I will also point out that changes can indeed happen quite fast, so long as the environment also changes fast - it is mainly the major innovations (like fins turning into legs) that take large amounts of time.
Sun Mar 04, 2012 12:47 am
Where are the functional phenotypes that random mutation is supposed to have produced in order for NS to select from?
Sun Mar 04, 2012 8:19 am
Since you see no difference in the views I have presented, you have answered my question.
Sun Mar 04, 2012 12:38 pm
AstraSequi wrote:Actually, I can't figure out what the views you have presented are.
Sun Mar 04, 2012 5:24 pm
Try convincing a sufferer of sickle cell of the cleverness of these so called relative terms.(my favorite example of how relative the terms "beneficial" and "deleterious" are - it all depends on the environment)
Sun Mar 04, 2012 7:42 pm
It depends what you mean by "unlikely." While any individual mutation is unlikely, that doesn't mean that it will not happen on a regular basis if you give it enough chances.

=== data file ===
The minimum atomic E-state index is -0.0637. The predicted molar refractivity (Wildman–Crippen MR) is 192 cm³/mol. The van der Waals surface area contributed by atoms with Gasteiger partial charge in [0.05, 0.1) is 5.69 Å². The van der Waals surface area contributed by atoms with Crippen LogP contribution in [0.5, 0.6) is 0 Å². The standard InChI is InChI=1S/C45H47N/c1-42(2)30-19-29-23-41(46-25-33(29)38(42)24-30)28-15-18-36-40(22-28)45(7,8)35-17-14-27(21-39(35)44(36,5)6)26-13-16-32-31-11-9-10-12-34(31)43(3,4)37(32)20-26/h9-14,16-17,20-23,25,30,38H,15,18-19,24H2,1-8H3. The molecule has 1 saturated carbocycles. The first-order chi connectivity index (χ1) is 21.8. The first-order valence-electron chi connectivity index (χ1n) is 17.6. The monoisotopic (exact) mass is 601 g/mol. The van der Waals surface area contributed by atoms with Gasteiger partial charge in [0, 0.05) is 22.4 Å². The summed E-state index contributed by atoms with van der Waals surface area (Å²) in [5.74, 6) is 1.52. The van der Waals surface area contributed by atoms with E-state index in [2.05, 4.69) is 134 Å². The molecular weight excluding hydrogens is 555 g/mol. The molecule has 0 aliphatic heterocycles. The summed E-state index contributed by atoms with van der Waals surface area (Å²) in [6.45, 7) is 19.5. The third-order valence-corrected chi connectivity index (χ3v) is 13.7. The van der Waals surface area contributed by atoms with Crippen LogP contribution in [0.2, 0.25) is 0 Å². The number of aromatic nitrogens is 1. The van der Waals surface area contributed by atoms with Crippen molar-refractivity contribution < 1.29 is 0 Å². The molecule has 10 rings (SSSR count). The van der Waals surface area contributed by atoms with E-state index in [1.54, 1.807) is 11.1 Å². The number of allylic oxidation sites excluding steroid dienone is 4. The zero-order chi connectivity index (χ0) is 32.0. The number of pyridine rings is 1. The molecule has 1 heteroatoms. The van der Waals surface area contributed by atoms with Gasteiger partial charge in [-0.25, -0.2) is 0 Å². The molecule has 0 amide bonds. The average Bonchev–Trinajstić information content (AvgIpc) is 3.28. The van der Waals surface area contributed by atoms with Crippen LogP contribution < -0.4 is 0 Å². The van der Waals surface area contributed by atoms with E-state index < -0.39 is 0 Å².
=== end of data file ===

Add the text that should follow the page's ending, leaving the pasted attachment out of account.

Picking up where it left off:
Suppose there is a mutation that has a one in a million chance of happening - you can call this unlikely. However, if a million fruit flies are born, then it will probably happen around once. If you then wait for a thousand generations, it will probably happen around a thousand times.
(I will also point out that for a fruit fly, a thousand generations is only about 40 years.)
I think this might be an important point that you're missing - in statistics, this is called a Bonferroni correction. If you roll a pair of dice, your chance of a double 6 is quite low (1/36). However, if you try twice, your chance doubles - and if you try a hundred times times, your chance of getting it at least once is very high - in fact, it would be more surprising if you didn't get it at least once. The probability of something happening increases as the number of times it is possible to occur increases.
The probability of something happening increases as the number of times it is possible to occur increases.